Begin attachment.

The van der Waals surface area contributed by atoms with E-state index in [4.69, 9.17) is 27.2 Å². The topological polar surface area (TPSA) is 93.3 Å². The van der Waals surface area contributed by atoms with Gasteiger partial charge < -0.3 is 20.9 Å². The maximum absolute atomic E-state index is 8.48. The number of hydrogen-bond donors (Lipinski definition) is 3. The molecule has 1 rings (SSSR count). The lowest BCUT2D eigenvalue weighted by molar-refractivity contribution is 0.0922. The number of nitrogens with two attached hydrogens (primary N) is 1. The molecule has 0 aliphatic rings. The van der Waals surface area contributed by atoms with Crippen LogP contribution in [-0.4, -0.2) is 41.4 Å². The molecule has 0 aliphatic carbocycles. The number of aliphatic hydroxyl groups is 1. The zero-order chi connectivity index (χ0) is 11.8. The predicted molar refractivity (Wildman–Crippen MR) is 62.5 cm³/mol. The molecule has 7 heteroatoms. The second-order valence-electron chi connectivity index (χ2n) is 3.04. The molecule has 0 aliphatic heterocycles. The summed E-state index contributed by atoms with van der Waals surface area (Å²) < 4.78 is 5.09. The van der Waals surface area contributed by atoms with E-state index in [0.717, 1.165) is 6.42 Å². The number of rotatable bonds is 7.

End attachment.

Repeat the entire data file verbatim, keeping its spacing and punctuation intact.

The van der Waals surface area contributed by atoms with E-state index in [4.69, 9.17) is 27.2 Å². The topological polar surface area (TPSA) is 93.3 Å². The van der Waals surface area contributed by atoms with Gasteiger partial charge < -0.3 is 20.9 Å². The maximum absolute atomic E-state index is 8.48. The number of hydrogen-bond donors (Lipinski definition) is 3. The molecule has 1 rings (SSSR count). The lowest BCUT2D eigenvalue weighted by molar-refractivity contribution is 0.0922. The number of nitrogens with two attached hydrogens (primary N) is 1. The molecule has 0 aliphatic rings. The van der Waals surface area contributed by atoms with Crippen LogP contribution in [-0.4, -0.2) is 41.4 Å². The molecule has 0 aliphatic carbocycles. The number of aliphatic hydroxyl groups is 1. The zero-order chi connectivity index (χ0) is 11.8. The predicted molar refractivity (Wildman–Crippen MR) is 62.5 cm³/mol. The molecule has 7 heteroatoms. The second-order valence-electron chi connectivity index (χ2n) is 3.04. The molecule has 0 aliphatic heterocycles. The summed E-state index contributed by atoms with van der Waals surface area (Å²) < 4.78 is 5.09. The van der Waals surface area contributed by atoms with E-state index in [0.717, 1.165) is 6.42 Å². The number of rotatable bonds is 7.